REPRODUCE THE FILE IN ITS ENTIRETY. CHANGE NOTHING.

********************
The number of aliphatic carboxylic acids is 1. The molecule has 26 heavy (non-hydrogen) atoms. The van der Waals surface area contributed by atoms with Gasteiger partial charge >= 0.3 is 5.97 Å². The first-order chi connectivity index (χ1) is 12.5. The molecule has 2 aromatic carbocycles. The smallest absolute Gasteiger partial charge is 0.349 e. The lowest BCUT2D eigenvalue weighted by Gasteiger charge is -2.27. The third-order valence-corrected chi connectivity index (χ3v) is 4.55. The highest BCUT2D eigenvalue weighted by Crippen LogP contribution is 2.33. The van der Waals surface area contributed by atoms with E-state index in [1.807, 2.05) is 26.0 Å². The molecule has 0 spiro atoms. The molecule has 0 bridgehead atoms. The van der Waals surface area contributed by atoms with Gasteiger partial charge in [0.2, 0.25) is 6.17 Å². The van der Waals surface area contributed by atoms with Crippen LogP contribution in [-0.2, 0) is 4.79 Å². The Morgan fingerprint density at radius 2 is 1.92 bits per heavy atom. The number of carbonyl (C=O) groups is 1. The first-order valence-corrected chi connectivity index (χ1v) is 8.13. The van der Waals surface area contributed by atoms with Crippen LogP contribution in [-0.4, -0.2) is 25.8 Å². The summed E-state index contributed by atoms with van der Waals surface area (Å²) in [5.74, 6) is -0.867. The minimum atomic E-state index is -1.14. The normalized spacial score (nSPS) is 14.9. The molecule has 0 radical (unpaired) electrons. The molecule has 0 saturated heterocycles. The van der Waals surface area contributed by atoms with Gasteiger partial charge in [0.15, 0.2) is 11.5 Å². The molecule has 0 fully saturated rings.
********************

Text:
The number of aliphatic carboxylic acids is 1. The molecule has 26 heavy (non-hydrogen) atoms. The van der Waals surface area contributed by atoms with Gasteiger partial charge >= 0.3 is 5.97 Å². The first-order chi connectivity index (χ1) is 12.5. The molecule has 2 aromatic carbocycles. The smallest absolute Gasteiger partial charge is 0.349 e. The lowest BCUT2D eigenvalue weighted by Gasteiger charge is -2.27. The third-order valence-corrected chi connectivity index (χ3v) is 4.55. The highest BCUT2D eigenvalue weighted by Crippen LogP contribution is 2.33. The van der Waals surface area contributed by atoms with E-state index in [1.807, 2.05) is 26.0 Å². The molecule has 0 spiro atoms. The molecule has 0 bridgehead atoms. The van der Waals surface area contributed by atoms with Gasteiger partial charge in [0.2, 0.25) is 6.17 Å². The van der Waals surface area contributed by atoms with Crippen LogP contribution in [-0.2, 0) is 4.79 Å². The Morgan fingerprint density at radius 2 is 1.92 bits per heavy atom. The number of carbonyl (C=O) groups is 1. The first-order valence-corrected chi connectivity index (χ1v) is 8.13. The van der Waals surface area contributed by atoms with Crippen LogP contribution in [-0.4, -0.2) is 25.8 Å². The summed E-state index contributed by atoms with van der Waals surface area (Å²) in [5.74, 6) is -0.867. The minimum atomic E-state index is -1.14. The normalized spacial score (nSPS) is 14.9. The molecule has 0 radical (unpaired) electrons. The molecule has 0 saturated heterocycles. The van der Waals surface area contributed by atoms with Gasteiger partial charge in [0.15, 0.2) is 11.5 Å². The molecule has 0 fully saturated rings.